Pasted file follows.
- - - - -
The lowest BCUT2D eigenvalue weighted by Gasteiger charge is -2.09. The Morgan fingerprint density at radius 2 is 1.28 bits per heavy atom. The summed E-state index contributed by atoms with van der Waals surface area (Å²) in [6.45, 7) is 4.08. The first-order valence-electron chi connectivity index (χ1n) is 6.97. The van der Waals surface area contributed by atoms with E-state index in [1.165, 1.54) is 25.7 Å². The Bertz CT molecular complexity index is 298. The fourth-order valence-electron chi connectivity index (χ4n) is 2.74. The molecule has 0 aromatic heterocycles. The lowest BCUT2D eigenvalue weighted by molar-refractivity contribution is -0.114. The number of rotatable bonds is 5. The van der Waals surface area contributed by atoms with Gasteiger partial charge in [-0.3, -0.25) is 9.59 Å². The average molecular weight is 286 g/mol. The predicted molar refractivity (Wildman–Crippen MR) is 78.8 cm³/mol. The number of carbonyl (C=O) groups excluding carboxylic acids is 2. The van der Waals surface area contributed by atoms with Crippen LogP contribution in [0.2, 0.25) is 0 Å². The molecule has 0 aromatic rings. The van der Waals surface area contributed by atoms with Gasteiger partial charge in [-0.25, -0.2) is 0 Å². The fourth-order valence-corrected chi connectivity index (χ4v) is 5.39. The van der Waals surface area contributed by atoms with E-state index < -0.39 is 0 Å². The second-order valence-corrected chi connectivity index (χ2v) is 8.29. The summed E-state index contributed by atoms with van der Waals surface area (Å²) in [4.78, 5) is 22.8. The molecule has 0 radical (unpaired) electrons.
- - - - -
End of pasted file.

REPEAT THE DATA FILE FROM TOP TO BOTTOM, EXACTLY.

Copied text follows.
The lowest BCUT2D eigenvalue weighted by Gasteiger charge is -2.09. The Morgan fingerprint density at radius 2 is 1.28 bits per heavy atom. The summed E-state index contributed by atoms with van der Waals surface area (Å²) in [6.45, 7) is 4.08. The first-order valence-electron chi connectivity index (χ1n) is 6.97. The van der Waals surface area contributed by atoms with E-state index in [1.165, 1.54) is 25.7 Å². The Bertz CT molecular complexity index is 298. The fourth-order valence-electron chi connectivity index (χ4n) is 2.74. The molecule has 0 aromatic heterocycles. The lowest BCUT2D eigenvalue weighted by molar-refractivity contribution is -0.114. The number of rotatable bonds is 5. The van der Waals surface area contributed by atoms with Gasteiger partial charge in [-0.3, -0.25) is 9.59 Å². The average molecular weight is 286 g/mol. The predicted molar refractivity (Wildman–Crippen MR) is 78.8 cm³/mol. The number of carbonyl (C=O) groups excluding carboxylic acids is 2. The van der Waals surface area contributed by atoms with Crippen LogP contribution in [0.2, 0.25) is 0 Å². The molecule has 0 aromatic rings. The van der Waals surface area contributed by atoms with Gasteiger partial charge in [-0.25, -0.2) is 0 Å². The fourth-order valence-corrected chi connectivity index (χ4v) is 5.39. The van der Waals surface area contributed by atoms with E-state index < -0.39 is 0 Å². The second-order valence-corrected chi connectivity index (χ2v) is 8.29. The summed E-state index contributed by atoms with van der Waals surface area (Å²) in [4.78, 5) is 22.8. The molecule has 0 radical (unpaired) electrons.